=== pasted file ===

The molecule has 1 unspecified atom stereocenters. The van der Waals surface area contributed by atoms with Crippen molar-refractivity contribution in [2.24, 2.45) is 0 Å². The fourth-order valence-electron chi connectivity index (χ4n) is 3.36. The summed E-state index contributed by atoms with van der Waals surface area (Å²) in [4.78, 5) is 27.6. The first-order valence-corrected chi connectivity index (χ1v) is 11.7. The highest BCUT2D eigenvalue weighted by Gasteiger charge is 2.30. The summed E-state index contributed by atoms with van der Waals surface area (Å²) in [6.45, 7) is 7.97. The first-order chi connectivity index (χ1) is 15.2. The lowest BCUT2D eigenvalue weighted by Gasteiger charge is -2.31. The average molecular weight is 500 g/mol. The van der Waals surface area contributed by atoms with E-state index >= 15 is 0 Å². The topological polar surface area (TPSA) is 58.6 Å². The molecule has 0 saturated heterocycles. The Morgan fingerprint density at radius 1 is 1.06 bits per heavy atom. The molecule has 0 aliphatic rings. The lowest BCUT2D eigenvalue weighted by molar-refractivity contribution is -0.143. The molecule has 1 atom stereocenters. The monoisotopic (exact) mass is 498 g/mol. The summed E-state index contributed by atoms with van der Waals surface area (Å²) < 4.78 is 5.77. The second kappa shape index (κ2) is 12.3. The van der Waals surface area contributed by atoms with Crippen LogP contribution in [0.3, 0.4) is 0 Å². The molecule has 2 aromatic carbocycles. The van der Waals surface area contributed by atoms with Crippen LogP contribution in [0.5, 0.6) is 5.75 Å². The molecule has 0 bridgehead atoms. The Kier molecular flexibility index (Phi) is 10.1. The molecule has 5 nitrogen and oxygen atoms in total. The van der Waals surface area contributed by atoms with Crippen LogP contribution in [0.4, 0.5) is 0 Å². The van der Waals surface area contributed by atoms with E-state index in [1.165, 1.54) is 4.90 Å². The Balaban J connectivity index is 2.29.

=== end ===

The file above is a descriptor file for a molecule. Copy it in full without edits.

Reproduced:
The molecule has 1 unspecified atom stereocenters. The van der Waals surface area contributed by atoms with Crippen molar-refractivity contribution in [2.24, 2.45) is 0 Å². The fourth-order valence-electron chi connectivity index (χ4n) is 3.36. The summed E-state index contributed by atoms with van der Waals surface area (Å²) in [4.78, 5) is 27.6. The first-order valence-corrected chi connectivity index (χ1v) is 11.7. The highest BCUT2D eigenvalue weighted by Gasteiger charge is 2.30. The summed E-state index contributed by atoms with van der Waals surface area (Å²) in [6.45, 7) is 7.97. The first-order chi connectivity index (χ1) is 15.2. The lowest BCUT2D eigenvalue weighted by Gasteiger charge is -2.31. The average molecular weight is 500 g/mol. The van der Waals surface area contributed by atoms with E-state index >= 15 is 0 Å². The topological polar surface area (TPSA) is 58.6 Å². The molecule has 0 saturated heterocycles. The Morgan fingerprint density at radius 1 is 1.06 bits per heavy atom. The molecule has 0 aliphatic rings. The lowest BCUT2D eigenvalue weighted by molar-refractivity contribution is -0.143. The molecule has 1 atom stereocenters. The monoisotopic (exact) mass is 498 g/mol. The summed E-state index contributed by atoms with van der Waals surface area (Å²) < 4.78 is 5.77. The second kappa shape index (κ2) is 12.3. The van der Waals surface area contributed by atoms with Crippen LogP contribution in [0.3, 0.4) is 0 Å². The molecule has 2 aromatic carbocycles. The van der Waals surface area contributed by atoms with Crippen LogP contribution in [0.5, 0.6) is 5.75 Å². The molecule has 0 bridgehead atoms. The Kier molecular flexibility index (Phi) is 10.1. The molecule has 5 nitrogen and oxygen atoms in total. The van der Waals surface area contributed by atoms with Crippen LogP contribution in [0.4, 0.5) is 0 Å². The van der Waals surface area contributed by atoms with E-state index in [1.165, 1.54) is 4.90 Å². The Balaban J connectivity index is 2.29.